IF WHAT was posted on Facebook depicting VP Leni Robredo as claiming the people and the mainstream media are unable to get the true picture of the devastation heaped by Typhoon Odette in Mindanao and the Visayas is because there is no coverage made by television network ABS-CBN, that clearly is a big slap on the capability of the remaining networks like GMA, Channel 5, PTV 4 and what remains of Channel 13.
Robredo’s statement is also an insult on the people of the remaining networks who risked their lives going to where the typhoon was raging just to be able to get a direct and first hand situation report on the devastation during and right after the haymaker of a storm.
In other words the Vice President and opposition Presidential standard bearer is belittling the capability of the networks that are remaining on the air. Or it is her way of manifesting her grief over the non-operation of the opposition’s biggest financial backer and leading propaganda machine? Isn’t she assuming enough?
And there was this report that says, Sen. Franklin Drilon and a congresswoman who was a former executive of the closed network trying to surreptitiously sneak in two identical bills in the Senate and House of Representatives, respectively, with almost the same wording. According to the report the two bills wanted to revive the ABS-CBN franchise by amending certain provisions of an Executive Order issued by the late President Corazon Aquino affecting the lifetime of franchises. Apparently the deviously created moves by Drilon and his counterpart in the Lower House were discovered and apparently are being nipped in the bud.
Yesterday, and possibly today, all national and local network news were roughly 90 percent devoted on the destruction Storm Odette brought to the people and places in Mindanao and the Visayas.
Yes, until now, despite the assistance of several teams of linemen sent to Cebu by Davao Light, still not even half of the franchise areas of Visayan Electric Co. (VECO) are re-energized. Meaning hundreds of thousands of people in that Central Visayas province are still groping in the dark. Worst, the absence of power also resulted to the wide scale of water service outages in all of the areas serviced by the Metro Cebu Water District (MCWD). That is why most scenes highlighted by the media are those long lines of people waiting for their turn to have their share of water from those that have allowed their family facilities to be used, from the trucks of the water firm delivering, water refilling stations that arte still operating using their own generators and from all other available sources.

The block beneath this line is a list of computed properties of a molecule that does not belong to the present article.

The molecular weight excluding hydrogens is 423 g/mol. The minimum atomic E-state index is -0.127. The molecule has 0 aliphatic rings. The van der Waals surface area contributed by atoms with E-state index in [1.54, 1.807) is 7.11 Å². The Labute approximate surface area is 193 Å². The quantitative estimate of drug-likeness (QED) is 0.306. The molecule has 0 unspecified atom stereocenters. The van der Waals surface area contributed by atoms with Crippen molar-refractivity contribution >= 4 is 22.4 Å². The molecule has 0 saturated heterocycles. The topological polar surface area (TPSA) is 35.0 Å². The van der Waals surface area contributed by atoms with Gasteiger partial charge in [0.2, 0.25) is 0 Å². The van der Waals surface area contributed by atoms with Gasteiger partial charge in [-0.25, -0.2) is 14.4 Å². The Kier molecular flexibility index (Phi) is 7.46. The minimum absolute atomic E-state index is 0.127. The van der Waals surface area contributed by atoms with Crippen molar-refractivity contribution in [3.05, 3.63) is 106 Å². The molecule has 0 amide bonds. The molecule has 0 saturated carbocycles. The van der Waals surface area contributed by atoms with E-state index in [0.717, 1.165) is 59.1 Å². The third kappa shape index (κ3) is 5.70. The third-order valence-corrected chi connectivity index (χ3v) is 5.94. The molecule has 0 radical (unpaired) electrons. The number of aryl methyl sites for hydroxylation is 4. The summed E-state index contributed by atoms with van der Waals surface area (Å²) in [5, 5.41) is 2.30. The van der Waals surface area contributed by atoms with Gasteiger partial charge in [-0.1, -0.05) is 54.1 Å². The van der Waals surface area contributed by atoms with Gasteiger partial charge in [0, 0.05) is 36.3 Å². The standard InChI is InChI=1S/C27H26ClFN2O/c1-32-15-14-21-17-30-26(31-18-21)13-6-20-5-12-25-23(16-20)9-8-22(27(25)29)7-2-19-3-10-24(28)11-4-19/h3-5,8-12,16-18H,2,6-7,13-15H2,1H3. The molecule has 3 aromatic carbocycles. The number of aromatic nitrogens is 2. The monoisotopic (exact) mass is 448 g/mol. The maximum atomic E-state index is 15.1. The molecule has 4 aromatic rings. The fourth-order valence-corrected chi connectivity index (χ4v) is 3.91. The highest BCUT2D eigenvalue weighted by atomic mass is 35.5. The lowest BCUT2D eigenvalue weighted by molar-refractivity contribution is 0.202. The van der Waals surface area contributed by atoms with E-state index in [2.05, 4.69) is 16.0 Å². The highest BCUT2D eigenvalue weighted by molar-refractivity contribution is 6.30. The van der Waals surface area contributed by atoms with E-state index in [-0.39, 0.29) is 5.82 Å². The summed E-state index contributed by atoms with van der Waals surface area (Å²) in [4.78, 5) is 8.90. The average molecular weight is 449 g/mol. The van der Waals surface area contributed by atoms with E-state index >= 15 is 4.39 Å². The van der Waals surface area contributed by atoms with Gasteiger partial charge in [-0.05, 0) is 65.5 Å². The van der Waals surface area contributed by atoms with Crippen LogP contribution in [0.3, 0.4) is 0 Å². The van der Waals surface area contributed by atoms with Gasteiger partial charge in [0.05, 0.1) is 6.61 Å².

What is even more disgusting and blood temperature rising is the taking advantage of businessmen in tripling the cost of their basically needed by the people merchandise items. Water for example, when before the Odette onslaught a gallon of water from supplier-processors cost only P20, immediately after the storm when the need for the liquid was a matter of life and death situation, the businessmen who are into retail water distribution unilaterally raised the prices to as much as P100 per gallon. And for those who have vehicles, a litter of gasoline or crude oil has more than double its price after the storm. So are the costs of other basic commodities. The prices have gone so high, courtesy of the greedy businessmen, that the bulk of the disadvantaged people in typhoon hit areas are already suffering many times more than the direct impact of the strong winds the storm brought and its resulting floods.
Our government should have immediately done something if only to alleviate the suffering of the people. But apparently, as of the writing of this piece yesterday, we still have to hear any action from the concerned national agencies like the Department of Trade and Industry. The Department of Energy, the Local Water Utilities Board and of course from the national and local governments, any move to curb the spiraling of prices. Yes, there is declaration of “state of emergency” in some areas. And in the declaration there might be some add-on mandates to some agencies to do this and that.
We believe however, that such are not enough. There should be clear and incontrovertible mandates demanding that there has to be equitable distribution of basic commodities, no hoarding, and freeze in the movement or upward adjustment in prices of basic goods so the affected residents in Odette-hit areas will be able to cope with.
Of course we can very well understand that by force of circumstance the demand for the basic products suddenly shoot much higher than the volume of available supplies. But for some better-off persons, businessmen especially – to take advantage of the situation at the expense of the typhoon victims, is morally and ethically unacceptable. That characteristic is so revolting to the stomach it is as if we are going to puke out of anger and disgust.
One day soon, these greedy businessmen will have their own day of reckoning.
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